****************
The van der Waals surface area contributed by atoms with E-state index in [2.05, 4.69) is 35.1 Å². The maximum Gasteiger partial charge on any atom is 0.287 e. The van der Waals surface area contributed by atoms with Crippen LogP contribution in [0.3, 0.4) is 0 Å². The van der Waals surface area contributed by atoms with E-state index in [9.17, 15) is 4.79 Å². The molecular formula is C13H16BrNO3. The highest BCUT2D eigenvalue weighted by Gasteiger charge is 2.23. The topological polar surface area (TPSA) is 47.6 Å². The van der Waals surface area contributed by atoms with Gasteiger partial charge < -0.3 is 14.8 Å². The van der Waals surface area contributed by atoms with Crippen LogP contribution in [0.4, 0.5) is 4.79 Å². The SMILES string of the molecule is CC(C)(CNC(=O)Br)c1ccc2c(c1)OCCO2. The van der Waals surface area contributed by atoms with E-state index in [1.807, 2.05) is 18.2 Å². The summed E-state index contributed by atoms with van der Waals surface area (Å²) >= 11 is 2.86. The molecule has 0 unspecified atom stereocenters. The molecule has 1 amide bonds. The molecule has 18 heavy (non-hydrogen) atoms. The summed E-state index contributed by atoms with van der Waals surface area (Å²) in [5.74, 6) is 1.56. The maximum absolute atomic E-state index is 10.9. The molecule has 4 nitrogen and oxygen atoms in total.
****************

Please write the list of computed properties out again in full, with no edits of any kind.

The van der Waals surface area contributed by atoms with E-state index in [2.05, 4.69) is 35.1 Å². The maximum Gasteiger partial charge on any atom is 0.287 e. The van der Waals surface area contributed by atoms with Crippen LogP contribution in [0.3, 0.4) is 0 Å². The van der Waals surface area contributed by atoms with E-state index in [9.17, 15) is 4.79 Å². The molecular formula is C13H16BrNO3. The highest BCUT2D eigenvalue weighted by Gasteiger charge is 2.23. The topological polar surface area (TPSA) is 47.6 Å². The van der Waals surface area contributed by atoms with Gasteiger partial charge < -0.3 is 14.8 Å². The van der Waals surface area contributed by atoms with Crippen LogP contribution in [0.4, 0.5) is 4.79 Å². The SMILES string of the molecule is CC(C)(CNC(=O)Br)c1ccc2c(c1)OCCO2. The van der Waals surface area contributed by atoms with E-state index in [1.807, 2.05) is 18.2 Å². The summed E-state index contributed by atoms with van der Waals surface area (Å²) >= 11 is 2.86. The molecule has 0 unspecified atom stereocenters. The molecule has 1 amide bonds. The molecule has 18 heavy (non-hydrogen) atoms. The summed E-state index contributed by atoms with van der Waals surface area (Å²) in [5.74, 6) is 1.56. The maximum absolute atomic E-state index is 10.9. The molecule has 4 nitrogen and oxygen atoms in total.